Daniel Boorstin Dies at 89

March 28th, 2007

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In 2004, the great American historian Daniel Boorstin died after a long and prestigious career. In addition to winning the Pulitzer Prize for The Americans: The Democratic Experience in 1974, Boorstin served as the 12th Librarian of Congress from 1975 to 1987. Here is a brief of this great American.The American historian Daniel Boorstin died this weekend after a long and prestigious career. In addition to winning the Pulitzer Prize for The Americans: The Democratic Experience in 1974, Boorstin served as the 12th Librarian of Congress from 1975 to 1987. He was a truly great historian and one of the most vocal advocates of literacy in 20th century America. He championed the acquisition of volumes of manuscripts for the Library of Congress and helped create both the Center for the Book and the American Folklife Center.

Boorstin was one of the most important historical writers of the 20th century. He published 20 books, including a trilogy on the American experience and one on world intellectual history. But what made him wonderful was his absolute commitment to the value of books and reading. In his acceptance speech upon becoming Librarian of Congress in 1975, he commented that “Mankind has never produced a technical feat to match the book…the computer can help us find what we know is there. But the book remains our symbol and our resource for the unimagined question and the unwelcome answer.” During his term as Librarian of Congress, Boorstin established the Center for the Book to encourage reading and literacy. He also started the effort to renovate the Thomas Jefferson Building, restoring the Library’s main building to its original 1897 condition. Daniel Boorstin fit the perfect image of a university professor and librarian. Routinely donning spectacles and a twead jacket, he spent much of his life behind a typewriter or in a library.

Not long after his appointment as the Librarian of Congress, he organized a press conference. In front of the cameras, he produced an ancient blue cardboard box with a small key dangling from it. He then ceremoniously unlocked it. Inside were the contents of President Abraham Lincoln’s pockets on the night he was assassinated. They included: two pairs of spectacles; a lens polisher; a pocket knife; the fob of a watch; a leather wallet; a linen handkerchief; and nine newspaper clippings. Boorstin had found the box, on a shelf in his new office, untouched for many years. He said his purpose in doing this was to “throw open the great brass doors of the Library of Congress, to open unopened boxes, and to bring the world of books and learning to as wide a public as possible.” He had a mission to bring people closer to literature and history.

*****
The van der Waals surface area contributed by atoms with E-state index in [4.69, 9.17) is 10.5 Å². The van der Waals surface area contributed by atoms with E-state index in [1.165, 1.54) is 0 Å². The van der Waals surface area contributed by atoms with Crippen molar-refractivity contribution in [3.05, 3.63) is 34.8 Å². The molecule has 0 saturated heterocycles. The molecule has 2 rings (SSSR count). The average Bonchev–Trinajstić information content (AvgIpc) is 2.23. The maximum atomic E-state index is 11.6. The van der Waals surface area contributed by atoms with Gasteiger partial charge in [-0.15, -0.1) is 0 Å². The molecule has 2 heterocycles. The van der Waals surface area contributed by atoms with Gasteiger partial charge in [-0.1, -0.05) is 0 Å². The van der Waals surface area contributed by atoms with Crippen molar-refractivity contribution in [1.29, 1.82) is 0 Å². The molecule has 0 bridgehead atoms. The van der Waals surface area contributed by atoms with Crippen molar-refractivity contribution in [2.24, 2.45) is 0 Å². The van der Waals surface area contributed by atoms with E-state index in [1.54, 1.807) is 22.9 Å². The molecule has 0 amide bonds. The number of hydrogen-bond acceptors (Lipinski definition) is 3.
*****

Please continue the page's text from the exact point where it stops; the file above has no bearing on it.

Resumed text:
Boorstin was, above all, pragmatic. He said that he believed that America was founded on pragmatism rather than ideology. His favorite president was Thomas Jefferson, who also held pragmatism in high regard. His favorite historian was Edward Gibbon, the 18th-century historian who wrote The Rise and Fall of the Roman Empire. Boorstin often commented that Gibbon was an amateur, not unlike himself: no professional association or doctorate in history and hence no need to adhere to the rules he was meant to follow.

He was also way ahead of his time in terms of cultural changes and perceptions. In his 1962 book The Image, he offered a truly unique understanding of the way our contemporary culture uses simulations and false appearances in a vain attempt to transcend everyday life. It was in this book that Boorstin commented, “The American citizen… lives in a world where fantasy is more real than reality, where the image has more dignity than its original. We hardly dare face our bewilderment, because our ambiguous experience is so pleasantly iridescent, and the solace of belief in contrived reality is so thoroughly real. We have become eager accessories to the great hoaxes of the age. These are the hoaxes we play on ourselves.”

In his eulogy of Boorstin, the current Librarian of Congress, James Billington, offered these words – “He was an exuberant humanist who brought high literary style to a wide popular audience. He put things together when others were taking them apart. He kept history alive by telling it as his story at a time when many were dehumanizing it, first with ideological prejudice and then with methodological pomposity. He was an optimist but also a critic — providing us an early warning of the difference between real and pseudo events, between people who actually do things and manufactured celebrities who are simply well-known for being well-known. Plato said that immortality lies in one’s children and one’s books. Dan and his incomparable wife and effervescent editorial collaborator, Ruth, have opened both of those pathways to an undying legacy. His outstanding children have spoken today; and a great extended family of readers yet unborn will be benefiting from his books in the years to come.”

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